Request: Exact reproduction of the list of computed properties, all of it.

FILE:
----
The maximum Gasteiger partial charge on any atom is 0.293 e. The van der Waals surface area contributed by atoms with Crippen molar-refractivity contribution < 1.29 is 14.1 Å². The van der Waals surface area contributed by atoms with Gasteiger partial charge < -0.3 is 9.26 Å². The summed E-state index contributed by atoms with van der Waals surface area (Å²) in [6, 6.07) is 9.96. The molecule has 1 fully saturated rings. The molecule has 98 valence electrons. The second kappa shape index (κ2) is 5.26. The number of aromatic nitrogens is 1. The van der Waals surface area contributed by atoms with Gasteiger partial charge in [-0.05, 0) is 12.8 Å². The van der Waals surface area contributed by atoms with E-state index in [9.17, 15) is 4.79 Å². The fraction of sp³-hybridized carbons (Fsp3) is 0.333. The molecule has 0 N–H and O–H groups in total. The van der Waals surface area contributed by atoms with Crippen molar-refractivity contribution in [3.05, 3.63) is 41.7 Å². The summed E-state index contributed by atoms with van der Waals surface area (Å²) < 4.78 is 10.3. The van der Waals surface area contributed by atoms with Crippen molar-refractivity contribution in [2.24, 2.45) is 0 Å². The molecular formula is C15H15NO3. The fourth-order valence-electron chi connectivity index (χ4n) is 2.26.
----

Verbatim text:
The maximum Gasteiger partial charge on any atom is 0.293 e. The van der Waals surface area contributed by atoms with Crippen molar-refractivity contribution < 1.29 is 14.1 Å². The van der Waals surface area contributed by atoms with Gasteiger partial charge < -0.3 is 9.26 Å². The summed E-state index contributed by atoms with van der Waals surface area (Å²) in [6, 6.07) is 9.96. The molecule has 1 fully saturated rings. The molecule has 98 valence electrons. The second kappa shape index (κ2) is 5.26. The number of aromatic nitrogens is 1. The van der Waals surface area contributed by atoms with Gasteiger partial charge in [-0.05, 0) is 12.8 Å². The van der Waals surface area contributed by atoms with E-state index in [9.17, 15) is 4.79 Å². The fraction of sp³-hybridized carbons (Fsp3) is 0.333. The molecule has 0 N–H and O–H groups in total. The van der Waals surface area contributed by atoms with Crippen molar-refractivity contribution in [3.05, 3.63) is 41.7 Å². The summed E-state index contributed by atoms with van der Waals surface area (Å²) < 4.78 is 10.3. The van der Waals surface area contributed by atoms with Crippen molar-refractivity contribution in [2.24, 2.45) is 0 Å². The molecular formula is C15H15NO3. The fourth-order valence-electron chi connectivity index (χ4n) is 2.26.